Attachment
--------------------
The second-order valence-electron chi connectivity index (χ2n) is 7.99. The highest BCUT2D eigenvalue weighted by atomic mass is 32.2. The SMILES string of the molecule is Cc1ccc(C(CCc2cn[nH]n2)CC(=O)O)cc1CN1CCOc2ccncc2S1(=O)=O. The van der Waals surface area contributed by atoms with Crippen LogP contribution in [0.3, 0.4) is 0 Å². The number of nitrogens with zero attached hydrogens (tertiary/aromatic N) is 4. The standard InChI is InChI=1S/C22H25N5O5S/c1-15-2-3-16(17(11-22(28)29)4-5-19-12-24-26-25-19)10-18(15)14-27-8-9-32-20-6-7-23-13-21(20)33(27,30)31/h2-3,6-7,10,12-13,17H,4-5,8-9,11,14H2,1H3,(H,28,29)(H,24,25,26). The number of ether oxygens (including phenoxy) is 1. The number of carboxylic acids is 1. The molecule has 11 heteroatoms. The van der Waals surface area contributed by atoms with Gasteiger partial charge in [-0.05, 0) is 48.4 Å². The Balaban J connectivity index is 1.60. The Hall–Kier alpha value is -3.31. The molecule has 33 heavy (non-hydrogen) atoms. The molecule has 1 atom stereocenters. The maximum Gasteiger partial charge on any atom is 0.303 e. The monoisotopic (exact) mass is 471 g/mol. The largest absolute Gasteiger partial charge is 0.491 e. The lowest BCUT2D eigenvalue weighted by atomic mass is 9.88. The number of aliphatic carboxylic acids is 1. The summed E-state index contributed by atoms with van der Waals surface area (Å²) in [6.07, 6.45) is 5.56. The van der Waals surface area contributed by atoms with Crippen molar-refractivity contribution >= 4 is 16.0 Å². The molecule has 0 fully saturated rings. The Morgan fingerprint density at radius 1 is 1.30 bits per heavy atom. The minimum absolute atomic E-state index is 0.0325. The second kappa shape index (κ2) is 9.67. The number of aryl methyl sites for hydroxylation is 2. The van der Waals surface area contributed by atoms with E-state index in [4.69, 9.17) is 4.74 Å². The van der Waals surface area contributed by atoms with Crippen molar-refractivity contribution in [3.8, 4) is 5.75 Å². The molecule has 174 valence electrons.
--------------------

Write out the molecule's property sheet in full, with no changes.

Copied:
The second-order valence-electron chi connectivity index (χ2n) is 7.99. The highest BCUT2D eigenvalue weighted by atomic mass is 32.2. The SMILES string of the molecule is Cc1ccc(C(CCc2cn[nH]n2)CC(=O)O)cc1CN1CCOc2ccncc2S1(=O)=O. The van der Waals surface area contributed by atoms with Crippen LogP contribution in [0.3, 0.4) is 0 Å². The number of nitrogens with zero attached hydrogens (tertiary/aromatic N) is 4. The standard InChI is InChI=1S/C22H25N5O5S/c1-15-2-3-16(17(11-22(28)29)4-5-19-12-24-26-25-19)10-18(15)14-27-8-9-32-20-6-7-23-13-21(20)33(27,30)31/h2-3,6-7,10,12-13,17H,4-5,8-9,11,14H2,1H3,(H,28,29)(H,24,25,26). The number of ether oxygens (including phenoxy) is 1. The number of carboxylic acids is 1. The molecule has 11 heteroatoms. The van der Waals surface area contributed by atoms with Gasteiger partial charge in [-0.05, 0) is 48.4 Å². The Balaban J connectivity index is 1.60. The Hall–Kier alpha value is -3.31. The molecule has 33 heavy (non-hydrogen) atoms. The molecule has 1 atom stereocenters. The maximum Gasteiger partial charge on any atom is 0.303 e. The monoisotopic (exact) mass is 471 g/mol. The largest absolute Gasteiger partial charge is 0.491 e. The lowest BCUT2D eigenvalue weighted by atomic mass is 9.88. The number of aliphatic carboxylic acids is 1. The summed E-state index contributed by atoms with van der Waals surface area (Å²) in [6.07, 6.45) is 5.56. The van der Waals surface area contributed by atoms with Crippen molar-refractivity contribution >= 4 is 16.0 Å². The molecule has 0 fully saturated rings. The Morgan fingerprint density at radius 1 is 1.30 bits per heavy atom. The minimum absolute atomic E-state index is 0.0325. The second kappa shape index (κ2) is 9.67. The number of aryl methyl sites for hydroxylation is 2. The van der Waals surface area contributed by atoms with E-state index in [4.69, 9.17) is 4.74 Å². The van der Waals surface area contributed by atoms with Crippen molar-refractivity contribution in [3.8, 4) is 5.75 Å². The molecule has 174 valence electrons.